I can remember the first time I played Borderlands. I spent so much time in that game, and with how big it is, who wouldn’t? To me it seemed like the first of its kind. A few years later Borderlands 2 came to us, which brought out more of the back-story and–more importantly–information about the planet. However, there were a lot of questions left to be asked as you beat the game.
Fast forward a few years later and Gearbox has released Borderlands: The Pre-Sequel to the Xbox 360, PlayStation 3, and PC. Does it follow the path of excellence laid down by its predecessors, or does it falter?
Many of you may already know the story behind Borderlands and Borderlands 2, but you may not know the story behind Jack, this group of Vault Hunters, or the moon of Pandora. While you don’t learn about Jack during the first game, you do learn about Athena, who’s a playable character within Pre-Sequel. The first game provided so much replay value that to this day I go back to play the DLC with one of my many characters. I would go into the story about the first game, but will not since some of you reading may have never played the first title (I don’t like giving spoilers to those who’ve yet to play a game). In Borderlands 2 you learned more about Jack and killed off Wilhelm. (Yes, that was a tiny spoiler towards Wilhelm, but you will not see another one for the rest of this review.)
You may be wondering about quality. With any game I happen to play the first thing I toy around with are the controls to see how fluid they may be. No one wants a layout that is annoying. If you’re experienced with the franchise, you’re in luck, since there would be no learning curve. If you’re new, it will take no time at all since the game throws you head first into learning what does what. The gameplay itself is very sturdy from the start since it looks at what made the past two games good and pulls from them–including characters we’ve grown to love or have a crush on (You know I’m right when you’re seeing Moxxi within the game). As for the story itself, I was confused by how quickly I ran through it. I’m not saying it’s a bad thing, but when you’re talking about a game with a huge fan base and an expanding canon, most people want something with some meat, and not something to rush through (I didn’t rush through the game–I happen to have four level 50 characters at the time of writing this).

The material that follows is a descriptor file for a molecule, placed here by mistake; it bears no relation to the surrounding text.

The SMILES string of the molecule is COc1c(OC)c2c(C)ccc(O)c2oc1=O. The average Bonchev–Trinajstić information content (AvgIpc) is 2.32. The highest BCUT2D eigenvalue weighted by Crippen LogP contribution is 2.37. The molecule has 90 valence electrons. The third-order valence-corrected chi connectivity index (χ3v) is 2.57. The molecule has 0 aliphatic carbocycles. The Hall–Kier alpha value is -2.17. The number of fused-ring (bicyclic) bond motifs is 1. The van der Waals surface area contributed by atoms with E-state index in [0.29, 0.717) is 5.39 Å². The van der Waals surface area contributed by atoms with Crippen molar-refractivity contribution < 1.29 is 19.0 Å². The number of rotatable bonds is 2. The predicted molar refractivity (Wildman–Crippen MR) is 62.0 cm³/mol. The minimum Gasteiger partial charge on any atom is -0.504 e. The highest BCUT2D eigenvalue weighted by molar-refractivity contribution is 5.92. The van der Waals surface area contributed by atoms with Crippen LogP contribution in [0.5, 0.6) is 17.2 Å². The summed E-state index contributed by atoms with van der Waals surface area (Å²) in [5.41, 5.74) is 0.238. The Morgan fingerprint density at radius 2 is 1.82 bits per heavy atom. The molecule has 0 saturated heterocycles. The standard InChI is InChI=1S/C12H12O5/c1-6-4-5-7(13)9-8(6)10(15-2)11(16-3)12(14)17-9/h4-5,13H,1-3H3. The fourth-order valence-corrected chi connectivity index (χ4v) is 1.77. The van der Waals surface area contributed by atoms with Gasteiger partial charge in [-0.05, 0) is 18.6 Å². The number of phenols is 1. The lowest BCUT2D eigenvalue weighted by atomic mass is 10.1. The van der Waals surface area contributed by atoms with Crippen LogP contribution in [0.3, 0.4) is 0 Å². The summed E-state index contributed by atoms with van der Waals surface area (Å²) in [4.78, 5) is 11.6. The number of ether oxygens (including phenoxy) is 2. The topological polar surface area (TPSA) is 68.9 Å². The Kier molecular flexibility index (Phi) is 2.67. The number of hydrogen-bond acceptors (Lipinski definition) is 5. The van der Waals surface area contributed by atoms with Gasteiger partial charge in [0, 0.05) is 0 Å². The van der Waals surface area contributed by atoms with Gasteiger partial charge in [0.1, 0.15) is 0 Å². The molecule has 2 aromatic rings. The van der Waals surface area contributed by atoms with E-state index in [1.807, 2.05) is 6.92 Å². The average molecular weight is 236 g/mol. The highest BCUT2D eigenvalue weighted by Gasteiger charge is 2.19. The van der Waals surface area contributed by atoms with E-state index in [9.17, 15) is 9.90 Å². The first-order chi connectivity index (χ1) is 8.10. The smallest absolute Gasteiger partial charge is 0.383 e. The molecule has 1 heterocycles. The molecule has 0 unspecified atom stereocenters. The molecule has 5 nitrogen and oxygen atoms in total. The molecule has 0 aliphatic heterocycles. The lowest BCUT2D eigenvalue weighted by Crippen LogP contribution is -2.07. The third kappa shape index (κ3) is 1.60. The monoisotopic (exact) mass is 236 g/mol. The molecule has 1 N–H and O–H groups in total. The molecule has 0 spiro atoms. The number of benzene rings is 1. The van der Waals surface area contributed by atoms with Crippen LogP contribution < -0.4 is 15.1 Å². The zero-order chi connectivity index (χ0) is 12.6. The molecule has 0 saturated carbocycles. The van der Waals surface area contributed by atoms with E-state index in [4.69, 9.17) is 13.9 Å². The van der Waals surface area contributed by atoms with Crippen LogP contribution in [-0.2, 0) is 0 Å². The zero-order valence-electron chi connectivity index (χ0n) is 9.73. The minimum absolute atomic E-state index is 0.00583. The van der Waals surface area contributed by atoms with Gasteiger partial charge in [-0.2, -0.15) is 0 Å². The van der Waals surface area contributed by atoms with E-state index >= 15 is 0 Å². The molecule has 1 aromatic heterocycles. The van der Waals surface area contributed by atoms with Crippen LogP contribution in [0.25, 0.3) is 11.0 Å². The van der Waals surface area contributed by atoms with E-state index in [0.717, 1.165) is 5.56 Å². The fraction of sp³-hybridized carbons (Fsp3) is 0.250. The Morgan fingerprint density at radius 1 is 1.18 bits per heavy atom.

While the story does get to the point of what’s going on between the events of Borderlands and Borderlands 2, it leaves you with questions in select areas. Even though the questions may be answered in future DLC, such as Jack’s duplicate, it doesn’t help that you’ll quickly go through the main story. Don’t get me started on the raid boss, since I was a bit annoyed about that one. I was expecting something harder, yet something that you don’t fight once already in-game. Again, it could be in future DLC that we get something that Borderlands fans will take quite some time to beat rather than figuring out a quick way to farm the boss with no real worries on dying. As for graphics, they are reminiscent of the first two games in the series. The biggest changes are the physics of the new location, such as the anti-gravity environment, and new types of weapons available to be looted. The style of the graphics has been maintained, but there have been improvements to the crispness. Some characters will sound familiar from the original games, but others may not due to voice actor changes.
Overall, Borderlands: The Pre-Sequel is a great game. While it does have its flaws, Gearbox has done an outstanding job adding to this franchise, and it’s something I hope happens once again. If you’re looking for a good game to pass time with friends this is the one to get. The controls are intuitive and the story itself has the perfect amount of details to keep players interested, but it would be great if the game felt longer and not something that can be beaten within a day’s worth of playing with friends. Let it be known playing True Vault Hunter Mode is fun with friends, and makes the gameplay seem a bit longer with the extra exploring you’ll do. So the up side is that the second playthrough will be as fun as, if not better than, the first.
The Xbox 360 version of Borderlands: The Pre-Sequel was provided by 2K Games for review purposes.